It used to be that grease and cheese were the reasons dieters put pizza on the list of forbidden foods. These days, it is more likely the crust, made with wheat flour, that might be the enemy.
Whether you are gluten intolerant, on a low-carb diet to control your blood sugar, or just interested in vegetable-based cooking, you may want to check out this new variation on a very old recipe. Pizza that substitutes a crust made with flour for one made with cauliflower is 100 percent gluten-free. Unlike white flour, which rates a 71 out of 100 on the glycemic index, cauliflower is an impressive 0. In addition to the vegetables you’ll get on top of your pie, you’ll be consuming at least another serving by eating the cauliflower crust. A member of the cruciferous vegetable family and a bona fide superfood, it is believed to contain heart-healthy, anti-inflammatory, cancer-fighting compounds. It is also rich in vitamins and minerals and full of fiber.
Conventional pizza crust is nothing more than flour, water, yeast, and salt. When moistened, flour develops stretchy strands of gluten, a protein that gives dough structure so it doesn’t crumble and allows it to puff up without collapsing. Any gluten-free dough, whether it is made from gluten-free grain or from a head of ground cauliflower, is going to need something aside from gluten to hold it together.
In the case of cauliflower, a little cheese and an egg bind bits of ground and cooked cauliflower into a solid crust. Squeezing the excess moisture from the cauliflower will also prevent it from falling apart. Don’t expect a chewy, crispy, bubbly pizzeria-style result. This crust has the distinct but pleasant flavors of cauliflower and cheese, with a slightly floppy texture. You’ll probably have to eat it with a fork. But it’s solid enough to deliver the topping ingredients to your mouth, and that’s the main thing when you’re craving a cheesy slice.
As for the toppings, add whatever you like, but keep it light and relatively dry. Instead of a heavy coating of tomato sauce, scatter chopped canned tomatoes, drained of all juice, over the pizza. Low-moisture mozzarella is going to work better than damp ricotta cheese. Precooking watery veggies like zucchini and mushrooms is a good idea.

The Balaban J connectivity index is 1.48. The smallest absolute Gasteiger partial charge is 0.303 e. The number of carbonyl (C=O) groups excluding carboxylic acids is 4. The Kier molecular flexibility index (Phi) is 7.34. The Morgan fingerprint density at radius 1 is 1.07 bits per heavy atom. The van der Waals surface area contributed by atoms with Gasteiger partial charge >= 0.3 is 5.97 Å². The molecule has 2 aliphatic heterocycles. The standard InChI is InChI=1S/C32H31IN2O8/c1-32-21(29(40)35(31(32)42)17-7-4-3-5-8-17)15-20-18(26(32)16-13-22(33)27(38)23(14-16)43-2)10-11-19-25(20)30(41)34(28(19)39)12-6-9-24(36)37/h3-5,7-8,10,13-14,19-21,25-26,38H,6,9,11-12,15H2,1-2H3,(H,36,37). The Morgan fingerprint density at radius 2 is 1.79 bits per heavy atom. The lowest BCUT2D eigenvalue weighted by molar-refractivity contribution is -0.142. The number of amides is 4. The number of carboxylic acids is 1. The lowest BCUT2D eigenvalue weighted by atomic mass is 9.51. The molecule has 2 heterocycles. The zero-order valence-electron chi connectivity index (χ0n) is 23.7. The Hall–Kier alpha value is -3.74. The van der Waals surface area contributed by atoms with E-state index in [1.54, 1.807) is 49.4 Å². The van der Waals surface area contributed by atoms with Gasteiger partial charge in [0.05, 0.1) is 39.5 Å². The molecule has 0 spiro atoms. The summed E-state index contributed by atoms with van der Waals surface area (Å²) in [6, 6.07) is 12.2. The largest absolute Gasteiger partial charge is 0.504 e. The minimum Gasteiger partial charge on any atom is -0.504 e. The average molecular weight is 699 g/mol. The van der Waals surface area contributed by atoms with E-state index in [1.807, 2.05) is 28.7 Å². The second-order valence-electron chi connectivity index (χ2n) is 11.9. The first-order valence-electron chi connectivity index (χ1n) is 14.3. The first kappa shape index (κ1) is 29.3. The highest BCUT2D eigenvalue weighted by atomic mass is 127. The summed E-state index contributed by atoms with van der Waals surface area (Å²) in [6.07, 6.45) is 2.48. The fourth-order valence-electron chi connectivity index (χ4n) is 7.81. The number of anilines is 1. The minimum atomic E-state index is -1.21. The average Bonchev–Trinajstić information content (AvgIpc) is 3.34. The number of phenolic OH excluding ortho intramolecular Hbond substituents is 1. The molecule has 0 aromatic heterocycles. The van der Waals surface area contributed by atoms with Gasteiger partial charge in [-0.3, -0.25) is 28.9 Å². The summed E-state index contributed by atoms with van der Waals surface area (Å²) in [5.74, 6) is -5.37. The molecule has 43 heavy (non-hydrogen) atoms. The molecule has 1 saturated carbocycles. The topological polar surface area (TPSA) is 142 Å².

CAULIFLOWER CRUST PIZZA
1 small head cauliflower (about 2 pounds)
1 cup shredded mozzarella cheese, divided
1/4 cup grated Parmesan cheese
1 large egg, lightly beaten
1 (15-ounce) can diced tomatoes, drained
1 tablespoon extra-virgin olive oil
1/2 cup basil leaves, chopped (optional)
1. Place a pizza stone in the oven. Preheat oven to 450 degrees. Line a rimless baking sheet with a piece of parchment paper. (If you don’t have a pizza stone, just preheat the oven and bake the pizza directly on the parchment-lined baking sheet.)
2. Cut the cauliflower into florets, discarding the stem. Place the florets in a food processor and process until finely ground. Measure out 3 cups of ground cauliflower into a microwave-safe bowl. Cover and microwave on high for 4 minutes, stirring once after 2 minutes. Transfer the cooked cauliflower to a piece of cheesecloth and let cool slightly. Wrap the cheesecloth around the cauliflower and wring out excess water. Transfer the dried cauliflower to a large bowl.
3. Add 1/4 cup shredded mozzarella, Parmesan and 1/4 teaspoon salt to the bowl with the cauliflower and mix well. Stir in the egg.
4. Transfer the cauliflower mixture to the parchment-lined baking sheet and press into a 12-inch round. Slide the crust, still on the parchment, onto the preheated pizza stone. Bake until spotty golden brown, 12 to 17 minutes.
5. Sprinkle the diced tomatoes over the crust. Sprinkle the remaining 3/4 cup shredded mozzarella over the tomatoes. Drizzle with olive oil. Sprinkle with salt and ground black pepper. Continue to bake until the cheese is melted and bubbling, another 5 to 7 minutes.
6. Slide the pizza, still on the parchment, onto a cutting board and let stand 2 to 3 minutes to set. Sprinkle with basil, slice into wedges, and serve.
Makes 1 (12-inch) pizza, serving 1 to 2.